Marriage law needs strict implementation to end child marriage in Malawi

Senior Chief Kachindamoto, one of the chiefs fighting child marriage.

A report on traditional practices in Malawi has recommended strict implementation of the Marriage and Family Relations Act if the country is to win the fight against child marriage.

The Malawi Traditional Practices Survey Report, launched by Malawi Government and UN in July in Lilongwe, has also recommended increasing awareness among communities about the negative consequences of child marriage, development of by-laws and promotion of contraceptives as effective ways of reducing child marriage.

“Child marriage is a violation of children’s rights,” reads the report in part. “In the current study, 42 percent of the female respondents reported being married before the age of 18. Most of the child marriages affect girls.”

The report blames family members, poverty, mistreatment of children and unplanned pregnancies as key drivers of child marriage.

UN Resident Coordinator, Maria Jose Torres, said the report fills the gap on data about the prevalence of harmful practices and specifically harmful sexual initiation rites in Malawi.

“We also had no robust evidence on linkages between child marriage, pregnancy and sexual violence, or on the decision makers and driving forces behind these practices,” said Torres. “Child marriage compromises the development of girls and often results in early pregnancy and social isolation, leaving them poorly educated and reinforcing the gendered nature of poverty.”

She said the report was timely as Malawi Government, UN, European Union and civil society are embarking on a new multi-year programme, called the Spotlight Initiative, which aims to eliminate violence against women and girls, including sexual and gender-based violence and harmful practices.

“If we are to successfully tackle these issues and measure impact, through initiatives such as Spotlight, it is imperative that we have reliable and credible evidence,” said Torres.

Director of Child Development Affairs in the Ministry of Gender, Children, Disability and Social Welfare, McKnight Kalanda, said government also needs evidence of what is happening in communities to inform its policies and programmes.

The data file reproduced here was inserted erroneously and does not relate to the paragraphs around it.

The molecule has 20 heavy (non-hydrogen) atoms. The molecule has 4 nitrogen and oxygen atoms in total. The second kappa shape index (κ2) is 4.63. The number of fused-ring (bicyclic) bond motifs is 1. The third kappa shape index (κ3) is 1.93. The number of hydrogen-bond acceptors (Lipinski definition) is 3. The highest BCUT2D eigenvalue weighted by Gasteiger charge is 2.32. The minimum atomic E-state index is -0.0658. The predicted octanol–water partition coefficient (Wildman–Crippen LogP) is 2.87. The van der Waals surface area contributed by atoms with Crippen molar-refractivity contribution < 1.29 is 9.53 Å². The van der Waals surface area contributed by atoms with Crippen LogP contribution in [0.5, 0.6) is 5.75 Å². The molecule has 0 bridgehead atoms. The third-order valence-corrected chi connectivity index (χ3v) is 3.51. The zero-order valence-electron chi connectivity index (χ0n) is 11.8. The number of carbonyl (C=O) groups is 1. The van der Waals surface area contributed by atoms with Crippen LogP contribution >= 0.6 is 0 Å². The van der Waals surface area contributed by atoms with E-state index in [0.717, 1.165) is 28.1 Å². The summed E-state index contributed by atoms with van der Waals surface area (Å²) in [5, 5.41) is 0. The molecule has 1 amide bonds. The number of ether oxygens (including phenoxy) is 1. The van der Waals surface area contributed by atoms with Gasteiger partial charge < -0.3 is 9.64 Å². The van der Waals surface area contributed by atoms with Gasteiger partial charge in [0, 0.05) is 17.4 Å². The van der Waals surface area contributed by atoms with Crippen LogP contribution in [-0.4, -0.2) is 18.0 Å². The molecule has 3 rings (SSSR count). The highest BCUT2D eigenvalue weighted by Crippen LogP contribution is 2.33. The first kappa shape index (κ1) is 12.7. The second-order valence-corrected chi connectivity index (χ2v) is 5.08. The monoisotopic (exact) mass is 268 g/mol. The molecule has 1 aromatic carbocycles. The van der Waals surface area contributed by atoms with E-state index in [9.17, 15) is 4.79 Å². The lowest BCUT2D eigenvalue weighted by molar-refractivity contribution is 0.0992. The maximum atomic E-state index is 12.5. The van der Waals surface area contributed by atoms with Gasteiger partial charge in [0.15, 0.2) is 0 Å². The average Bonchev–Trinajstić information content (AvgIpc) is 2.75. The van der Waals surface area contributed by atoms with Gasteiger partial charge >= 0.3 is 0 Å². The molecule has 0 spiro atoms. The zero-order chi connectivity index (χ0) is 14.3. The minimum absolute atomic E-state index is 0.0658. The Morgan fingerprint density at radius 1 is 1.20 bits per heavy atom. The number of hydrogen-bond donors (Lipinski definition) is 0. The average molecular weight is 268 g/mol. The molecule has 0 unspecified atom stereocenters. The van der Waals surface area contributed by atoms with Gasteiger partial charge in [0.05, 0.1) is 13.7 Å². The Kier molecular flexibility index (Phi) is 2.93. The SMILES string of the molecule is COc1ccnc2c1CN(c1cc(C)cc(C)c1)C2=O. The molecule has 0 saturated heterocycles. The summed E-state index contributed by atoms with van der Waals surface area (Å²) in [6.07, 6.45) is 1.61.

“We cannot do business as usual. We need current and reliable data to address the underlying drivers of harmful practices. As we implement the Spotlight Initiative, this knowledge will be crucial to develop effective policies and interventions, and promote good cultural norms,” said Kalanda.

Spotlight Initiative is built around six inter-connected and mutually-reinforcing pillars focusing on laws and policies, institutions, prevention and social norms, services, data, and women’s rights movement, driving innovation and transformative programming to end violence against women and girls.

According to the report, more girls participate in initiation rituals than boys, and more girls in the Southern region participate in initiation ceremonies at 65 percent than their counterparts in the Central and Northern regions at 19 percent and 18 percent, respectively.

“While there are boys and girls who voluntarily enroll for initiation rituals, the majority are influenced by their family members, village elders and village chiefs on the pretext of following traditions. While culture is a crucial part for identity of a society, it should not hinder progress, development and prosperity,” reads the report.

The survey, which mainly focused on child marriage and sexual initiation rituals, was jointly undertaken by the University of Zurich, UNICEF, the National Statistical Office (NSO) and the University of Malawi in 2018.

Inkosi ya Makosi Gomani V, another chief fighting child marriage.

 

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